Social dominance is a personality trait that measures how much someone supports the idea of social hierarchy as the best way to organize society. People high in social dominance have a strong desire — perhaps even obsession — with their in-group being superior to allegedly inferior out-groups.
Social dominators tend to believe in a “wolves and sheep” moral philosophy, where it’s better to be the wolf and attack everyone else first. They prefer hierarchical group structures, and they prefer to be atop them. Those high on the social dominance orientation (SDO) scale tend to be ambitious, driven, and power hungry, as well as low in empathy and high in callousness — a dangerous combination, especially in positions of public trust.
Social dominance is highly correlated with conservative political views, and with opposition to policies that promote equality. It’s also co-occurrent with bigotry and all forms of -ism, from racism to sexism to nationalism to all the rest. It’s a form of collective narcissism, that relates to right-wing authoritarianism in a complex way we are still trying to understand. Bob Altemeyer classified social dominators as one of the three primary types of authoritarian — the type that feels entitled to control others’ lives. They believe “might makes right.”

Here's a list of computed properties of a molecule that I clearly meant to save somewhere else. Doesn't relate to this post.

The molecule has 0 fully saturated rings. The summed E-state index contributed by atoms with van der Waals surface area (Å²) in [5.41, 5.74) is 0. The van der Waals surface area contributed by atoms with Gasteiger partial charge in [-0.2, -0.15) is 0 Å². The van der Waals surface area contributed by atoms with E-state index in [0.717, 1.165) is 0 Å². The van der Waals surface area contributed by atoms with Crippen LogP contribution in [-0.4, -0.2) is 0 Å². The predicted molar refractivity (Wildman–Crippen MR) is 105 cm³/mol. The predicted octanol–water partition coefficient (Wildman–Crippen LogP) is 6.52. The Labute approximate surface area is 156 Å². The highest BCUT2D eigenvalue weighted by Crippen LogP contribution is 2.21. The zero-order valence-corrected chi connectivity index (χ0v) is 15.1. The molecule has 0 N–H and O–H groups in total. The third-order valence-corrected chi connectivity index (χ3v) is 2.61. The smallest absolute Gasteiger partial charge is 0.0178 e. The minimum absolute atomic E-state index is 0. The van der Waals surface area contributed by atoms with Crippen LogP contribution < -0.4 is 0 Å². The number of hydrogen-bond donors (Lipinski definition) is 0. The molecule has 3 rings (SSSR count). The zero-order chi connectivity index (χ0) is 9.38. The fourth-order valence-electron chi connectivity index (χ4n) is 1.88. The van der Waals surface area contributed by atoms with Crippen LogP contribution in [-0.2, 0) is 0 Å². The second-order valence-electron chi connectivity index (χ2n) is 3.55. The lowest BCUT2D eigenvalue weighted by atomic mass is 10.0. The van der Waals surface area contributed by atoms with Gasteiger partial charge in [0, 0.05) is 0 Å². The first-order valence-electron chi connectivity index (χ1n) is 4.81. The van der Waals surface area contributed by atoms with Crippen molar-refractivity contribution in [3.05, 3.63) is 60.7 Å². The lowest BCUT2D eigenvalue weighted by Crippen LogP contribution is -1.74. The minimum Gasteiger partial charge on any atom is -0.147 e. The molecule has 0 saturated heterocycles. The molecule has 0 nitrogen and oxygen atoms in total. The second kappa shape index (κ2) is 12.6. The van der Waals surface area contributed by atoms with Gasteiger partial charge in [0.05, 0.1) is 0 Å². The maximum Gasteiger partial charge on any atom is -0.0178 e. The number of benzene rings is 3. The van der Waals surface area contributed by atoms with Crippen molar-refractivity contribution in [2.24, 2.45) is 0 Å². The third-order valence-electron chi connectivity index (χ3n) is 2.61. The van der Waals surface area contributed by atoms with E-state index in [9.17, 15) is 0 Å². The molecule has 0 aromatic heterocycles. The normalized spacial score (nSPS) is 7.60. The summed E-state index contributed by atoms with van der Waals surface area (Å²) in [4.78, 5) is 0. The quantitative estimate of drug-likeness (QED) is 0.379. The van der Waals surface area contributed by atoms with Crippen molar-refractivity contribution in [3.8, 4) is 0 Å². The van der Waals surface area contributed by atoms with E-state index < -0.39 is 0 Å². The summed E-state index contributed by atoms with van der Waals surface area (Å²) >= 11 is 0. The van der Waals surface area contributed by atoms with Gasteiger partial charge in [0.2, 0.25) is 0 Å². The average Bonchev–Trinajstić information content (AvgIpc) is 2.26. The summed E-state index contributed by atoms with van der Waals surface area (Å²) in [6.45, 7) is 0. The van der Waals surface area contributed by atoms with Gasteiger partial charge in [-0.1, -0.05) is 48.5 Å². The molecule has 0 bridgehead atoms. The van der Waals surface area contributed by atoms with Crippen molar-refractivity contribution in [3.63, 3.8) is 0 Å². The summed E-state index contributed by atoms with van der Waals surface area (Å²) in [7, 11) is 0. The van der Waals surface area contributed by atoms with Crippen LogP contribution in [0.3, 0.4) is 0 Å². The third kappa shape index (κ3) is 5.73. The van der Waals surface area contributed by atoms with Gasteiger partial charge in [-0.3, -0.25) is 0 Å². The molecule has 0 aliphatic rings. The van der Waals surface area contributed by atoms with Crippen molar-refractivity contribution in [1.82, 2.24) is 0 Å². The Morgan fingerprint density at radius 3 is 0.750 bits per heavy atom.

Social Dominance Orientation Scale Diagnostic Tool
Research in the early 90s produced this short set of questions that could predict social dominance with a high degree of accuracy. A 7-point scale, SDO measures low to moderate social dominance levels between scores 1 and 4. Above 4, you’re looking at someone who is going to tend to be highly socially dominant. They are also going to be likely to be less open to new experience, more self-centered, and more scornful of low-status groups.
Think someone you know might be a social dominator? See if you can get them to take this quiz…
- Some groups of people are just more worthy than others.
- In getting what you want, it is sometimes necessary to use force against other groups.
- It’s OK if some groups have more of a chance in life than others.
- To get ahead in life, it is sometimes necessary to step on other groups.
- If certain groups stayed in their place, we would have fewer problems.
- It’s probably a good thing that certain groups are at the top and other groups are at the bottom.
- Inferior groups should stay in their place.
- Sometimes other groups must be kept in their place.
- It would be good if groups could be equal. (reverse-scored)
- Group equality should be our ideal. (reverse-scored)
- All groups should be given an equal chance in life. (reverse-scored)
- We should do what we can to equalize conditions for different groups. (reverse-scored)
- Increased social equality is beneficial to society. (reverse-scored)
- We would have fewer problems if we treated people more equally. (reverse-scored)
- We should strive to make incomes as equal as possible. (reverse-scored)
- No group should dominate in society. (reverse-scored)